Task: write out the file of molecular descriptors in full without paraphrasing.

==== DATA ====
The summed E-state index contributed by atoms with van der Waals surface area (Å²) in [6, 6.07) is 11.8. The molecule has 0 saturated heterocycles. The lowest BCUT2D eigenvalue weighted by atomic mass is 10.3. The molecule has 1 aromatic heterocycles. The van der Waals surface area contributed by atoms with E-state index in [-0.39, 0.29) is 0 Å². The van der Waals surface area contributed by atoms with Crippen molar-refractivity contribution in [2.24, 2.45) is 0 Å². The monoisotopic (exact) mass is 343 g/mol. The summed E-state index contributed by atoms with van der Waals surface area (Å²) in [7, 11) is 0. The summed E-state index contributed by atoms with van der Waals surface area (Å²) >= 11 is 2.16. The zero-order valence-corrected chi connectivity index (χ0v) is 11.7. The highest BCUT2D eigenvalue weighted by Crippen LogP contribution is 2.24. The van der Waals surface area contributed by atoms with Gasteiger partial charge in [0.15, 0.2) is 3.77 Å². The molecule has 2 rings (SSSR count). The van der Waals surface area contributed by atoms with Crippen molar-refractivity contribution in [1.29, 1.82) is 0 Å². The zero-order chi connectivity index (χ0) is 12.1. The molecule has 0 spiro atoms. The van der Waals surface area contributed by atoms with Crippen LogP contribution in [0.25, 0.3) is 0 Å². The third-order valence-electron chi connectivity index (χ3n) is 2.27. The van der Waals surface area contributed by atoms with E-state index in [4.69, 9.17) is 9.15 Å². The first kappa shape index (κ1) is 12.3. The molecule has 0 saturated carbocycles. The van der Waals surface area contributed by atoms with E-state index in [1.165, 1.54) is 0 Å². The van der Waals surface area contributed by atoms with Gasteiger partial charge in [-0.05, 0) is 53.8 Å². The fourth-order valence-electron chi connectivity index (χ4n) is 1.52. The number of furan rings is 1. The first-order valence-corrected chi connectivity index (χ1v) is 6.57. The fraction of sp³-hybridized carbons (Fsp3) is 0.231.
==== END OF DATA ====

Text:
The summed E-state index contributed by atoms with van der Waals surface area (Å²) in [6, 6.07) is 11.8. The molecule has 0 saturated heterocycles. The lowest BCUT2D eigenvalue weighted by atomic mass is 10.3. The molecule has 1 aromatic heterocycles. The van der Waals surface area contributed by atoms with E-state index in [-0.39, 0.29) is 0 Å². The van der Waals surface area contributed by atoms with Crippen molar-refractivity contribution in [2.24, 2.45) is 0 Å². The monoisotopic (exact) mass is 343 g/mol. The summed E-state index contributed by atoms with van der Waals surface area (Å²) in [7, 11) is 0. The summed E-state index contributed by atoms with van der Waals surface area (Å²) >= 11 is 2.16. The zero-order valence-corrected chi connectivity index (χ0v) is 11.7. The highest BCUT2D eigenvalue weighted by Crippen LogP contribution is 2.24. The van der Waals surface area contributed by atoms with Gasteiger partial charge in [0.15, 0.2) is 3.77 Å². The molecule has 2 rings (SSSR count). The van der Waals surface area contributed by atoms with Crippen molar-refractivity contribution in [1.29, 1.82) is 0 Å². The zero-order chi connectivity index (χ0) is 12.1. The molecule has 0 spiro atoms. The van der Waals surface area contributed by atoms with Crippen LogP contribution in [0.25, 0.3) is 0 Å². The third-order valence-electron chi connectivity index (χ3n) is 2.27. The van der Waals surface area contributed by atoms with E-state index in [4.69, 9.17) is 9.15 Å². The first kappa shape index (κ1) is 12.3. The molecule has 0 saturated carbocycles. The van der Waals surface area contributed by atoms with E-state index in [1.165, 1.54) is 0 Å². The van der Waals surface area contributed by atoms with Gasteiger partial charge in [-0.05, 0) is 53.8 Å². The fourth-order valence-electron chi connectivity index (χ4n) is 1.52. The number of furan rings is 1. The first-order valence-corrected chi connectivity index (χ1v) is 6.57. The fraction of sp³-hybridized carbons (Fsp3) is 0.231.